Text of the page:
Having reviewed vehicles for a long time now, you have a pretty good feel for the industry. I like to think I have my pulse on the American car-buying consumer. As such, I’ve been a vocal and outspoken critic of the Mitsubishi brand. Many of their previous models had lost their way and were out of touch with what the American buyer wants. So, I will also go on record, here, and say that my tester for the week gets Mitsubishi back on track.
The 2018 Mitsubishi Outlander checks off a lot of the boxes of what a typical midwestern family wants from a three-row SUV. The fact that it’s incredibly affordable makes me fully eat my words about this Japanese brand being out of touch with the American auto industry.
The Outlander has modern, stylish looks. The front end has a bulbous, low-key grille. There’s nothing aggressive or overly stylish about the front-end styling, but it’s modern enough and good enough to have broad appeal without feeling dated. The chrome accents on the front, give it a nice look, and make the front look wider than it is. Aesthetically, that’s a good thing. The side profile is attractive and certainly timeless. It has a prototypical SUV look to it, while today’s SUV seem overly styled and somewhat garish. Not the case with the Outlander. The back side is the most attractive side of this SUV. The tail lights span onto the rear gate and there’s a nice chrome outline around the handle area.
Performance has been one of the issues I had with Mitsubishi in the past. Most of the Outlander trims come with an uninspiring 2.4-liter, 4-cylinder engine. However, my tester was the GT trim which had a 3.0-liter V6. This engine is surprisingly good. The 224-horsepower performance may seem small, but this SUV is athletic and quick off the line. The steering is fairly dull and detracts from the driving performance. It’s adequate as a family hauler, but may miss the mark with a younger driver, who aims for more enthusiasm. With this engine, the continuously variable transmission is bypassed in favor of a six-speed automatic. While the Outlander could use another gear or two, the transmission does a good job and is far less annoying than a CVT. I was impressed with how small the Outlander drove. It performed like a five-passenger SUV with less weight and length in both turning radius and handling.
Inside, I tip my hat to Mitsubishi for making an effort to offer a nice cabin. Other models in the past have felt downright cheap. While there aren’t many soft touchpoints in the Outlander, the overall interior feels on par with other econo-friendly vehicles. Overall, I felt the Outlander’s interior was the best interior I’ve seen in a Mitsubishi brand in a long time. The first two rows are comfortable with firm, supporting seats. The third row is small and should only be considered for children. Behind the third-row seat is only 10.3 cubic feet of cargo area. While the Outlander may resonate as a seven-passenger vehicle for larger families, it’s best served with that third row folded flat to increase cargo room to 34.2 cubic feet.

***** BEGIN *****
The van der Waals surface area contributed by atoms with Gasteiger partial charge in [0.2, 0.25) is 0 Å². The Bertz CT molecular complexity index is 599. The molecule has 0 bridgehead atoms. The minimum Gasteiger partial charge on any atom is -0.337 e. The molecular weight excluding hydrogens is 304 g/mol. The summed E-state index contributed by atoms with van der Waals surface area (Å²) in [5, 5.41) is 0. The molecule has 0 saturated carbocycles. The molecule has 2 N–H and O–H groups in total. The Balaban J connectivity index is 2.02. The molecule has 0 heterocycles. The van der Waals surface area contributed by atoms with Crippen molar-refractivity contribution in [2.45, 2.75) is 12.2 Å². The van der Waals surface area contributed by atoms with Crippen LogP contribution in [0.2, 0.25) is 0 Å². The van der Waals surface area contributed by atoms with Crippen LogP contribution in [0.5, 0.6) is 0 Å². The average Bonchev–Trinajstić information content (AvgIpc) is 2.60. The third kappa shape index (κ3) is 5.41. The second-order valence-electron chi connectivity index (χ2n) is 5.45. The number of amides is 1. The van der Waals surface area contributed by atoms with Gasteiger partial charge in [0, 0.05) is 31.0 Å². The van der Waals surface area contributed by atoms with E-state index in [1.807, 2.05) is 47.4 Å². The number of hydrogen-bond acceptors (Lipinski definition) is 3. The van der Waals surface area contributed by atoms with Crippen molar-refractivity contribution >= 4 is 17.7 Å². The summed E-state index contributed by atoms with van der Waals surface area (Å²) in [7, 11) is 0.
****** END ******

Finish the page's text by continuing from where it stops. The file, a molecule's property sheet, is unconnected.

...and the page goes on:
The infotainment is good and certainly intuitive. And they get bonus points from me for having Apple CarPlay and Android Auto as some of its competitors lack this basic feature.
There are five trims available for the Outlander with the base trim ES having an MSRP of under $24,000. My tester was the top-of-the-line GT trim which has an MSRP of $32,95. The GT upgrades some of the interior to leather seats and leather steering wheel and gear shifter. There’s even a heated steering wheel. All of these features do add value to an SUV that is still competitively priced.
The Outlander GT with all-wheel drive, has an EPA rating of 20 mpg/city and 27 mpg/highway. In a week’s worth of driving, I averaged around 22 mpg. That’s not bad for a seven-passenger SUV.
I will continue to be critical of any and all brands that seem to create vehicles that miss the mark. But, the Mitsubishi Outlander is not one of those vehicles. For 2018, they’ve created a viable mid-size SUV.
2018 Mitsubishi Outlander GT
Price/As tested price……………………. $32,095/$32,095
Mileage…………………………………… 20 mpg/city; 27 mpg/hwy
Engine……………………………………… 3.0-liter, 4-cylinder
Horsepower…………………………… 224 hp/215 lbs./ft.
Transmission…………………………… Six-speed automatic
Drive Wheels………………………. All-wheel drive
Final Assembly Point…………………. Okazaki, Japan
Latest posts by Jimmy Dinsmore (see all)
- Lasting impression: Redesigned 2019 VW Jetta deserves a second look - December 11, 2018
- Sign on the dotted line: Jeep Wrangler still has so much appeal after all these years - November 21, 2018